Memory Slips Now May Signal Alzheimer’s Later

Alzheimer disease and other types of dementia may be more likely among those who have some memory trouble

/ Author:  / Reviewed by: Joseph V. Madia, MD Beth Bolt, RPh

(RxWiki News) Do you often forget where you left your keys or parked the car? More frequent memory problems may be a sign of more brain function loss to come.

When people notice that their memory has been failing, that can indicate that they may develop dementia later, a new study found.

Everyone can be forgetful from time to time. When forgetfulness interferes with daily life, however, it may be a sign of Alzheimer’s or another form of dementia, according to the Alzheimer’s Association.

Dementia is a general term for a severe decline in mental ability. Its symptoms are a decline in memory, thinking and reasoning skills.

This new study was led by Richard J. Kryscio, PhD, associate director of the Alzheimer's Disease Center at the University of Kentucky in Lexington.

Dr. Kryscio and colleagues studied data on a group of 531 adults who were free of dementia at the start of the research. Patients enrolled at an average age of 73.

Every year, for an average of 10 years, patients were asked if they noticed changes in memory since their last visit.

About 56 percent had changes in memory by an average age of 82. The authors observed that those who had memory complaints were three times more likely to have memory and thinking impairment. About 1 in 6 developed dementia — and roughly 80 percent of those with dementia had noticed changes in memory when they had no other signs of the disease.

While some memory troubles may predict dementia that lies ahead, Dr. Kryscio said that these memory issues shouldn’t be a cause for too much alarm.

The time from noting memory problems to being diagnosed with dementia was about 12 years on average.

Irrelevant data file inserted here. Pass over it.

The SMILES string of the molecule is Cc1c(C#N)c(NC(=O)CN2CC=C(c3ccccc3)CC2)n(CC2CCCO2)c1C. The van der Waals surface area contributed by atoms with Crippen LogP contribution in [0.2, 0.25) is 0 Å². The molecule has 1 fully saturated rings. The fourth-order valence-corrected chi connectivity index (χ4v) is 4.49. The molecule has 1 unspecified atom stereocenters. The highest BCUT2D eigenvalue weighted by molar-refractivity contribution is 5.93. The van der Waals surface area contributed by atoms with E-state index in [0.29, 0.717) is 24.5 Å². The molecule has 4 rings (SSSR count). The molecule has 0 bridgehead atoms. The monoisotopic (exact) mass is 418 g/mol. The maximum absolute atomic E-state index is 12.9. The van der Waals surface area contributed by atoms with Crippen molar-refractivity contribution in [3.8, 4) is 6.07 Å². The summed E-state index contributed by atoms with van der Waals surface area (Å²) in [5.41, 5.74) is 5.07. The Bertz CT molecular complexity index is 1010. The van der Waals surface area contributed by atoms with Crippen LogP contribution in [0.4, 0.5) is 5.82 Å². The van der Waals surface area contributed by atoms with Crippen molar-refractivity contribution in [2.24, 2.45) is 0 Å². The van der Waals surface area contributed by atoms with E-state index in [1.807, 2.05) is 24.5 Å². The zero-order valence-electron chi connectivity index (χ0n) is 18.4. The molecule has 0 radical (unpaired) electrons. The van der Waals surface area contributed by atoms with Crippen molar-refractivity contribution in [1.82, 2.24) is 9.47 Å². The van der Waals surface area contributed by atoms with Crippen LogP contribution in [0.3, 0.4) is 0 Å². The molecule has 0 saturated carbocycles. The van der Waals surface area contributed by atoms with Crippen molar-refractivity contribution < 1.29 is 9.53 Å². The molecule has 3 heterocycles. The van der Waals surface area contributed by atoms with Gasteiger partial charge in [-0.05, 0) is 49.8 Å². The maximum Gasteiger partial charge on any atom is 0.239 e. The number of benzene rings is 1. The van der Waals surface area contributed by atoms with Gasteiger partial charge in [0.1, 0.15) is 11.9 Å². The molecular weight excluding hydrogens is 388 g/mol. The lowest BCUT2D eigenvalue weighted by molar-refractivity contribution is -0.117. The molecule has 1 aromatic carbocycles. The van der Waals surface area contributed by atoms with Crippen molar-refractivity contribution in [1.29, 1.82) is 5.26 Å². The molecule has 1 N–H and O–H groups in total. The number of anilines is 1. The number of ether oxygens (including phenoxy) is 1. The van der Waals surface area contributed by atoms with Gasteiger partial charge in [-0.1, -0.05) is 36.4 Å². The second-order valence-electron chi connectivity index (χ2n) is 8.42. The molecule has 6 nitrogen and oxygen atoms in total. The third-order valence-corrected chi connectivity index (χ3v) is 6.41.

According to Dr. Xabier Beristain, of Loyola University Health System, having issues with memory is not necessarily a sign of dementia. For example, if a memory problem can be overcome simply by taking notes or using other tools, it may not be dementia. However, if one starts to forget freinds' names or if problems with memory and thinking start to interfere with daily function, it could be a sign of dementia.

Alzheimer's — the most common form of dementia — typically starts with memory problems, said Dr. Beristain, who was not involved in this study. But memory complaints alone cannot lead to a definite diagnosis. Rather, it is the memory complaints that would lead a doctor to further testing, he said.

"These findings suggest that there may be a window for intervention before a diagnosable problem shows up," Dr. Kryscio said in a press release.

He told dailyRx News that, if older adults feel they have a memory complaint, they should seek the advice of a clinician.

“The clinician will monitor their cognition going forward and if they feel further workup is needed they can eventually proceed with that,” he said.

"Some factors that affect memory — such as depression and vitamin B12 deficiency — are fixable,” Dr. Kryscio said.

He added, however, that there there are not yet any preventive treatments for Alzheimer's disease.

The study was published online Sept. 24 in Neurology.

The National Institute on Aging and the National Center for Advancing Translational Sciences funded the research. Authors received research support or fees from Eli Lilly and Company, Baxter and Esai, among others.

Review Date: 
September 24, 2014
Last Updated:
September 26, 2014